All those sudden booking at the Inn? Don’t trust ‘em. Be here for the spiritual voodoo is one thing, but me, can’t fool me with that. The package, it never arrived. I’m sure it’s no coincidence, they’re onto us.
And they’re here for one thing.
The chests of gold.
“You do that, Sha. Nurse Trassie wasn’t it?”
Sharon nodded and pursed her lips tightly. “Bloody uppity tart. We bloody pay enough to be ‘ere, I reckon. They should get the tea bloody right.” Her eyes narrowed menacingly. “ Anyway, she’ll keep. So,‘ow we going to find ‘im then, Glor?”
Gloria scratched her head vigorously, perhaps checking it was still there, before taking a moment to examine her fingernails.
“Wot’d Mavis say then?” she asked at last. “When you did that texting thing to ‘er?”
“‘Ere let me find my phone and I’ll read it out loud to you. Oh, blimey, ‘ave you seen my glasses, Glor?”
Gloria’s generous curves wobbled and gyrated as she convulsed into fits of laughter.
“They’re on yer bloody ‘ead!” she said pointing and gasping for breath. “Oh, I nearly peeed myself, ya blimmen muppet!”
“Thanks, Glor. Wot I’d do without you, I don’t bloody know. Don’t mean to make you pee yerself though. It’s ‘ard enough getting them nurses to give out them extra thick pantyliners. Blimmin uppity tarts. Expecially that Nurse Trassie. Anyway, she’ll keep.”
“Oh, it’s text talk. The younguns talk like that now and our Mavis always did like to keep up with trends. Lots of lust it means. That saucy cow!”
“She always was a saucy one that, Mavis! Look at us stuck in ‘ere and ‘er with a new fella. Lucky sod. Maybe after our beauty treatment, we might get us a new fella too.”
“I don’t know ‘ow we’re going to track down the Doctor though, Shar. I don’t know ‘ow we’re going to track him down when we’re stuck in this bleedin’ ‘ole.” Gloria shoulders shook and she began to sob loudly.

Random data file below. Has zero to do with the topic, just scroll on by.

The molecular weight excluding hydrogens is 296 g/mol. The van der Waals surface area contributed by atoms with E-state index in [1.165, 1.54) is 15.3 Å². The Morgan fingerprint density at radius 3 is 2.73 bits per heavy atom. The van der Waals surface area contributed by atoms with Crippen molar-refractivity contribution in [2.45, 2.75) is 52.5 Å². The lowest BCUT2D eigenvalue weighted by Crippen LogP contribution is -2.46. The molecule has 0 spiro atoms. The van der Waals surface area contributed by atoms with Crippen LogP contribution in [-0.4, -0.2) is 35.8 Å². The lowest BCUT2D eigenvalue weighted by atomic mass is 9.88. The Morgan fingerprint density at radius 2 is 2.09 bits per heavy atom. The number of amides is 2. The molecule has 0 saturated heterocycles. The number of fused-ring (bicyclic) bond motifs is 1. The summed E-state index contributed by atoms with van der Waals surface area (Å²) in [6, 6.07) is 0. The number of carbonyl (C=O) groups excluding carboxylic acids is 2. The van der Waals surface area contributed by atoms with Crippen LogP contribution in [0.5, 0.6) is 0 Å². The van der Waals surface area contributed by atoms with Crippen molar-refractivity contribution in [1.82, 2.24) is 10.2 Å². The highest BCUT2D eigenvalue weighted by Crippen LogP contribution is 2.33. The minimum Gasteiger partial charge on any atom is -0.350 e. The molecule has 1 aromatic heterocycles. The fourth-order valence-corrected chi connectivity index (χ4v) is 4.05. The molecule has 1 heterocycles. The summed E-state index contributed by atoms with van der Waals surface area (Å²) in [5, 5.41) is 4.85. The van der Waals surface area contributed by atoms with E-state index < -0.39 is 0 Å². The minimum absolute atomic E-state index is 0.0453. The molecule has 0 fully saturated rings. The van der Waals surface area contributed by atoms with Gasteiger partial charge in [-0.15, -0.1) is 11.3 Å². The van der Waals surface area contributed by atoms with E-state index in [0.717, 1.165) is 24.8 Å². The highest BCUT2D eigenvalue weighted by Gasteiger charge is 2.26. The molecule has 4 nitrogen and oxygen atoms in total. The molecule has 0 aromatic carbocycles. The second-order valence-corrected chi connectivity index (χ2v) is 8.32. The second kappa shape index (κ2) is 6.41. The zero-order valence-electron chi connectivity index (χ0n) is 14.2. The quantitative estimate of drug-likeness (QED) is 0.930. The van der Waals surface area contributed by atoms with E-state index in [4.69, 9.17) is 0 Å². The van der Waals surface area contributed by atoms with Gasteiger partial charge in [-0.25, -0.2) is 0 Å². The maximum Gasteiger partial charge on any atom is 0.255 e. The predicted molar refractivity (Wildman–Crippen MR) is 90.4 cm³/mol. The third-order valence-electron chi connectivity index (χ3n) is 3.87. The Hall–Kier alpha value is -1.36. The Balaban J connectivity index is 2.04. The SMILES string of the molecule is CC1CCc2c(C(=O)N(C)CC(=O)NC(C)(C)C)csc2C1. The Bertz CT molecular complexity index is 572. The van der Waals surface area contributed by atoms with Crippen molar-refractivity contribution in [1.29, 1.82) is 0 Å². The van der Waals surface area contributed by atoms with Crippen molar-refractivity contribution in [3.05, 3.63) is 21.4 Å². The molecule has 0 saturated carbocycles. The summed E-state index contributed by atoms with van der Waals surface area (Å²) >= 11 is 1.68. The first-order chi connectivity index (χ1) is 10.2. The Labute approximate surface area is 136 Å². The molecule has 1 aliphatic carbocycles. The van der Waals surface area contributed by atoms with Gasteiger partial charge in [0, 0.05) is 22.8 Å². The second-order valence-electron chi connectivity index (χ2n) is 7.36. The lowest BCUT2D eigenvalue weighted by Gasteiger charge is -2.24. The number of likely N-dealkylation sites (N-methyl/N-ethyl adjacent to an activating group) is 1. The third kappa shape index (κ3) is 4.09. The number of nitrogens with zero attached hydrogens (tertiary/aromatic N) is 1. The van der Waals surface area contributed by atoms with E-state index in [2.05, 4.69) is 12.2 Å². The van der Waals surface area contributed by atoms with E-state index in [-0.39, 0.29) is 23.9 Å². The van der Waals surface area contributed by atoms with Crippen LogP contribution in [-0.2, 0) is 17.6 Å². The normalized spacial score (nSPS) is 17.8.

“Wot’s that then,” asked Gloria, sniffing loudly into her hanky.
“I’ve ‘ad one of my bloody brainwaves!”
“I knew you would, Shar! You’ve always ‘ad brains. I’m all agog!”
“We’ll get Mavis to go to the papers! Put in an advert to find ‘im!”
“You’re a blimmin genius, you are, Shar!”
“I used to win prizes you know,” Miss Bossy Pants sighed and rubbed her hand through her hair, leaving it in further disarray.
“For journalism. One year, I received the top journalism prize for my investigative piece about the sausage industry. Cutting edge they called it. And now,” she frowned and looked out the window. “We must get someone to clean those. And now, I am a mere figurehead.”
“A mere figurehead. Mocked and deriled. My staff, who I pay, follow whatever goddam leads they want and pay no attention to my explicit orders. You think I don’t know that?”
She glared at Ric.
“Quiet!” she said, slapping her hand on the desk and standing up so violently that her cup of tea trembled and sloshed over the sides. She glowered down at Ric, also trembling.
“This ends now! Get me everything we have on the Doctor. I want names of victims and any poor sod who is still alive you are going to interview! I am going to crack this goddam doll case wide open. He’s the one who is going to be goddam very very sorry.”
The sixth finger on Barbara’s left hand looked quite odd, but it was a nice recent addition from the Doctor. She looked at it while the Magpies were slowly awakening. A bleak bipping sound was all there was indicating the average pulse of the seven spies.
The Doctor, poor man, seemed to have had some difficulties recently to remember her name and also that she was a woman. Since a few weeks, in order not to startle him when she entered the new lab, she had had to get rid of her beehive hairdo, but she had kept it in a secret vault in her bedroom and every evening she took it out and brushed it and put it on her head to remind her.
She had been quite dedicated to the Doctor and had stayed despite the last mess at the Hidden Spa. She spent an awful lot of time erasing all the links and comments that could lead to them, hence such an empty thread. It was all her doing, Barbara’s, and she could do that because of her new left pinkie in which she had an electronic key controlling all the machines and the lab’s security network. And it was connected to the Internet.